While the literature on peacekeeping has mostly focused on whether peacekeeping actually keeps the peace, few studies have systematically addressed the question of what explains variations in unintended consequences of peacekeeping, such as sexual exploitation and abuse (SEA). This study presents the Sexual Exploitation and Abuse by Peacekeepers data, a new dataset covering the 36 international peacekeeping missions by the UN, NATO, ECOWAS, and the African Union, active in the years 1999–2010. Using this dataset, it also presents the first statistical study that explores the issue of what can account for variations in reported SEA across peacekeeping operations. The systematic analysis of this data indicates that SEA was more frequently reported in situations with lower levels of battle-related deaths, in larger operations, in more recent operations, the less developed the country hosting the mission, and in operations where the conflict involved high levels of sexual violence. Our discussion and conclusion highlights data restrictions and identifies key challenges for future research.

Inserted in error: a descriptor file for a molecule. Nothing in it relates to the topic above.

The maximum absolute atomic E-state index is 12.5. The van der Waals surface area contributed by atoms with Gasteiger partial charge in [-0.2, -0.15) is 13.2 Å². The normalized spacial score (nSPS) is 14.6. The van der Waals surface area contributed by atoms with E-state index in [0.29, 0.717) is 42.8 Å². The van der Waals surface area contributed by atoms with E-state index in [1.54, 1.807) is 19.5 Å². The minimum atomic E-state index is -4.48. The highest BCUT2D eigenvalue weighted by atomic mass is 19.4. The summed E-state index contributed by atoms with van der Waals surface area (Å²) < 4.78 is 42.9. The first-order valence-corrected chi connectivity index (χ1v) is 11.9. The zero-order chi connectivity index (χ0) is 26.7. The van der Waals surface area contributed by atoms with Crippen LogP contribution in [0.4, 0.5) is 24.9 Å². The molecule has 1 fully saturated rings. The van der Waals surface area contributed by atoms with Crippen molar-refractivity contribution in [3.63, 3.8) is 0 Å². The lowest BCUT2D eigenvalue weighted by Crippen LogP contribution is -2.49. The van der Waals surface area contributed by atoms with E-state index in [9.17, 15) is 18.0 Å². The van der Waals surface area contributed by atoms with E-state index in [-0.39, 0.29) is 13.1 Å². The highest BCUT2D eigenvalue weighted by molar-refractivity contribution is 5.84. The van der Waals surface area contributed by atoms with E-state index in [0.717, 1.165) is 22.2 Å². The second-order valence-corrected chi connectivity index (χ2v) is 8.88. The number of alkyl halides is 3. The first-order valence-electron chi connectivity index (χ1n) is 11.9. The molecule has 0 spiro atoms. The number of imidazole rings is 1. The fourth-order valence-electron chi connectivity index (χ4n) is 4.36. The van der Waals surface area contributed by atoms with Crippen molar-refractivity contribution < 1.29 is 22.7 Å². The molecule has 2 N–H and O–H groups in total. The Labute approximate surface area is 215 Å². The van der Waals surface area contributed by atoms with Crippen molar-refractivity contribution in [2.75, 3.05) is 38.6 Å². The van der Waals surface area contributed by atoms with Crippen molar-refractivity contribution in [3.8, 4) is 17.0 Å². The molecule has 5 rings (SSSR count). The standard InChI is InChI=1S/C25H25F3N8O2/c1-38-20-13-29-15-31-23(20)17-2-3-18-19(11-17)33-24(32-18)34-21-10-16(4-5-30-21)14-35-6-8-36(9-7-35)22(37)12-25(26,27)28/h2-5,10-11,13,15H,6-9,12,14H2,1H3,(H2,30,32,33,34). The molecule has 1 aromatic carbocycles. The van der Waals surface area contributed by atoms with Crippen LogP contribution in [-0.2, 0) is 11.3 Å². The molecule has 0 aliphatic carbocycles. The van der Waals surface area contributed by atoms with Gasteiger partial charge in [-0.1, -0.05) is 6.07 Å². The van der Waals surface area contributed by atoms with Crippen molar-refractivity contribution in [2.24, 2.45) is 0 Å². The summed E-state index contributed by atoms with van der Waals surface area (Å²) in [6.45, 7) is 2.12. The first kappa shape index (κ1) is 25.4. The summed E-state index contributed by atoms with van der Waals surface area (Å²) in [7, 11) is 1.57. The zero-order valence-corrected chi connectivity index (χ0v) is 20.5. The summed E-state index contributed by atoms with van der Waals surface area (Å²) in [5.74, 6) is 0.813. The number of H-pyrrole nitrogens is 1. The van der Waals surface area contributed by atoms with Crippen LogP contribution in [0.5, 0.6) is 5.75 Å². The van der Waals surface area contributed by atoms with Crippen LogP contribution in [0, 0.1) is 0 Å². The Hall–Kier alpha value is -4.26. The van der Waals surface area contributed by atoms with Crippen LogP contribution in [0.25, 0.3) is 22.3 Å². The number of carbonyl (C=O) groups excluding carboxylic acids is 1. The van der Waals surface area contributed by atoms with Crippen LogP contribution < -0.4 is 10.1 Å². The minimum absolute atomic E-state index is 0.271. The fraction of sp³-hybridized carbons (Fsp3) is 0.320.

International Interactions Special Issue: A Systematic Understanding of Gender, Peace, and Security—Implementing UNSCR 1325
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